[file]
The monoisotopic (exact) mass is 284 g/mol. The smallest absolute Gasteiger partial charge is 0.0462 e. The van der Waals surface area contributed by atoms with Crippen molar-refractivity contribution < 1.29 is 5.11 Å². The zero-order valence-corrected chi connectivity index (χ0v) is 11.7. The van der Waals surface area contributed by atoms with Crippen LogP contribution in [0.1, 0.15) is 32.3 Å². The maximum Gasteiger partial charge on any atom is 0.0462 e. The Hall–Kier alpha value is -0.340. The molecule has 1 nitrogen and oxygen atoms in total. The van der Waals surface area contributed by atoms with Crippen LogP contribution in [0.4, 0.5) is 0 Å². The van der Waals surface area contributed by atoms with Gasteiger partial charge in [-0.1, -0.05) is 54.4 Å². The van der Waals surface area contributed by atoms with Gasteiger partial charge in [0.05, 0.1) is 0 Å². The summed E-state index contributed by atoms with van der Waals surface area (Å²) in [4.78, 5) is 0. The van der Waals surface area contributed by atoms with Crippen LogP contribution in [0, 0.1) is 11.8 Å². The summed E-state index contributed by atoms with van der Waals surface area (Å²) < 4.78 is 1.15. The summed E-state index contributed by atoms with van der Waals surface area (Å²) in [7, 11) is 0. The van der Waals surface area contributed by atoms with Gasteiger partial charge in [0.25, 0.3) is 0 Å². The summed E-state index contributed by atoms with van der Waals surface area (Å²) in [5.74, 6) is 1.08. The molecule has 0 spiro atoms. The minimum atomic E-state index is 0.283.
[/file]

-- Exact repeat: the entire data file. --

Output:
The monoisotopic (exact) mass is 284 g/mol. The smallest absolute Gasteiger partial charge is 0.0462 e. The van der Waals surface area contributed by atoms with Crippen molar-refractivity contribution < 1.29 is 5.11 Å². The zero-order valence-corrected chi connectivity index (χ0v) is 11.7. The van der Waals surface area contributed by atoms with Crippen LogP contribution in [0.1, 0.15) is 32.3 Å². The maximum Gasteiger partial charge on any atom is 0.0462 e. The Hall–Kier alpha value is -0.340. The molecule has 1 nitrogen and oxygen atoms in total. The van der Waals surface area contributed by atoms with Crippen LogP contribution in [0.4, 0.5) is 0 Å². The van der Waals surface area contributed by atoms with Gasteiger partial charge in [-0.1, -0.05) is 54.4 Å². The van der Waals surface area contributed by atoms with Gasteiger partial charge in [0.05, 0.1) is 0 Å². The summed E-state index contributed by atoms with van der Waals surface area (Å²) in [4.78, 5) is 0. The van der Waals surface area contributed by atoms with Crippen LogP contribution in [0, 0.1) is 11.8 Å². The summed E-state index contributed by atoms with van der Waals surface area (Å²) < 4.78 is 1.15. The summed E-state index contributed by atoms with van der Waals surface area (Å²) in [7, 11) is 0. The van der Waals surface area contributed by atoms with Gasteiger partial charge in [0.25, 0.3) is 0 Å². The summed E-state index contributed by atoms with van der Waals surface area (Å²) in [5.74, 6) is 1.08. The molecule has 0 spiro atoms. The minimum atomic E-state index is 0.283.